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Mar 29

Tips and tricks for Microsoft Hyper-V Server 2008 R2

Most of my work on servers is done for small and medium offices, involving a maximum of 50 clients. These networks are usually managed by a domaincontroller with Exchange and a terminal server. Not so long ago this would be installed on 2 different pieces of hardware to keep up performance, but in the current times one box is enough to manage both servers virtually and still be fast enough to give access to the employees. .

There are several hypervisors to make this happen, best know is probably VMWare, which I use on occasion as well. Problem with VMWare however is the high costs for the licenses and loads of options I don’t have a use for in these¬†environments. Microsoft’s Hyper-V is a great option for this, its fast, reliable and cost effective.

Management however can be somewhat of a pain in the ass on occasion. Specially if you dont install Hyper-V on a fully functional Windows Server, but its standalone variant Hyper-V Server (formerly known as Hyper-V Core Server). Although its harder to manage, I highly recommend you use this for its speed and cost (Hyper-V Server 2008 R2 is free). You can download the DVD ISO here.

After you install it, you are left with 2 DOS like boxes on the console, the blue one gives you some options to control basic settings (like network settings, user creation etc) and the other is a Windows command box. There is no way to create, start or manage the Guest Operating Systems here, for that you need a Windows client machine (I recommend Windows 7 over Vista for obvious reasons, there is no way to do this on XP) or another WIndows 2008 Server which kind of defeats the purpose of virtualization. I also dont like to add my Hyper-V Servers to a domain, but that’s more personal taste I guess, but it makes it slightly more difficult in managing the servers. Whatever you choose on this regard however, don’t make the mistake of adding it to a domain that is handled by a virtual domaincontroller, you’re in for a world of hurt that way. I wont go in any further on installing Hyper-V (extremely straight forward) or installing the management software on a client PC (via add-and-remove windows programs) and I assume you are working with Hyper-V Server in a workgroup, not a domain.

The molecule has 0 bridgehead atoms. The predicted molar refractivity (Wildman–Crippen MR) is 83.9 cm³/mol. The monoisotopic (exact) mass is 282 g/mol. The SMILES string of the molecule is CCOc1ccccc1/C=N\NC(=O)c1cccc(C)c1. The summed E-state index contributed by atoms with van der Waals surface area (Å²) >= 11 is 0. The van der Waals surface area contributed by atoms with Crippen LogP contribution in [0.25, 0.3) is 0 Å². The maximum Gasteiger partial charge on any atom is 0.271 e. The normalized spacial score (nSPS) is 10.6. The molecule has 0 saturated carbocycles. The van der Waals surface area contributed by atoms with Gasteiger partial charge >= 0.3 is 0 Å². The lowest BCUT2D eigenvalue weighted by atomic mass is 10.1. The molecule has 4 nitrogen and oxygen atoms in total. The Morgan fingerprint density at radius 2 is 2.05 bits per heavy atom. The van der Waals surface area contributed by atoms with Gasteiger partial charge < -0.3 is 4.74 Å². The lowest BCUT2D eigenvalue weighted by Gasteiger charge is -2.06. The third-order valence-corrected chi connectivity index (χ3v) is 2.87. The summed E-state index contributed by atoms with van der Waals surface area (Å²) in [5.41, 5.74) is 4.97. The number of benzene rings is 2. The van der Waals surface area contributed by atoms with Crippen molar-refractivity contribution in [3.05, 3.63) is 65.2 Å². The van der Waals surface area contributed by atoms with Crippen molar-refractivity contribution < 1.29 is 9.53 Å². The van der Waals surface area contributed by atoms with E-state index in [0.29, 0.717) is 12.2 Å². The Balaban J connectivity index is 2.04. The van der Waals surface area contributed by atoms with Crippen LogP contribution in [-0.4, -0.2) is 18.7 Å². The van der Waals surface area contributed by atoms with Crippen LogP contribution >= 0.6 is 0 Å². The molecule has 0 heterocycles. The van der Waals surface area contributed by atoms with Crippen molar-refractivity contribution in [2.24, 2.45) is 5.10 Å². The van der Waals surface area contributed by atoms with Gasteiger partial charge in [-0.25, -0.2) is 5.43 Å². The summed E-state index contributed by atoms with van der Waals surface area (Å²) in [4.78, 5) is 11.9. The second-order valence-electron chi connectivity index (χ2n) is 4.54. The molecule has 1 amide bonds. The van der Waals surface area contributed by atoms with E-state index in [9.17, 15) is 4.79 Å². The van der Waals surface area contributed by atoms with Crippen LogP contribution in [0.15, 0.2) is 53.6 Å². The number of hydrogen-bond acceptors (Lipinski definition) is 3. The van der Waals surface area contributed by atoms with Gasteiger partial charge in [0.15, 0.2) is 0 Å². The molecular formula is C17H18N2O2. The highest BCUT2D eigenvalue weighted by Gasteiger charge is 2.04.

Password policy & password expire time

First thing I had problems with is that the user the management software is run under (in my case the user is named “bert”) has to be availible on the Hyper-V machine as well, but the password policy is rather strict on Hyper-V Server. Thus I opted to disable this entirely, mainly because the domaincontroller that handles the domain for my PC has its own password policy and the password also has to be identical on the management PC and Server alike. To disable the password expire time on the Server go into the black command box and enter:

NET accounts /MAXPWAGE:UNLIMITED

To disable the complexity rules for passwords on the Server follow these steps:

  1. In the CLI enter: secedit /export /cfg X:\config.cfg
  2. Open this created file with something like notepad (use USB disk or network mapping to copy this file to a client PC).
  3. Change the option PasswordComplexity from 1 to 0 and save the file.
  4. Overwrite the file on the server with the one you just edited.
  5. Enter this command in the CLI: secedit /configure /db C:\Windows\Security\new.sdb /cfg X:\config.cfg /areas SECURITYPOLICY

If everything went well you should see a message “The task completed successfully”. You can now change the password to whatever you like, as long as it is the same on the management machine.

Disable the firewall

don’t use the firewall for the core server, I opt for a hardware firewall every time and dont want the built-in firewall on the Hyper-V Server to be in the way of things. Enter the following in the CLI to disable it:

netsh advfirewall set allprofiles state off

This disables the firewall in all profiles.

Network card teaming

Unfortunately there is no way to setup network card teaming in the Hyper-V Server, unless the network card manufacturer provides this in their driver. Most of the time I use HP hardware for my virtual servers, if you install the server with the HP Smart Start Boot CD, the driver gets installed with the config utility for teaming as well. Just start the utility via the CLI like so:

C:\Program Files\HP\NCU\hpteam.cpl

This gives you the same tool that you can use under “normal” Windows Server installations, set up teaming accordingly.

 

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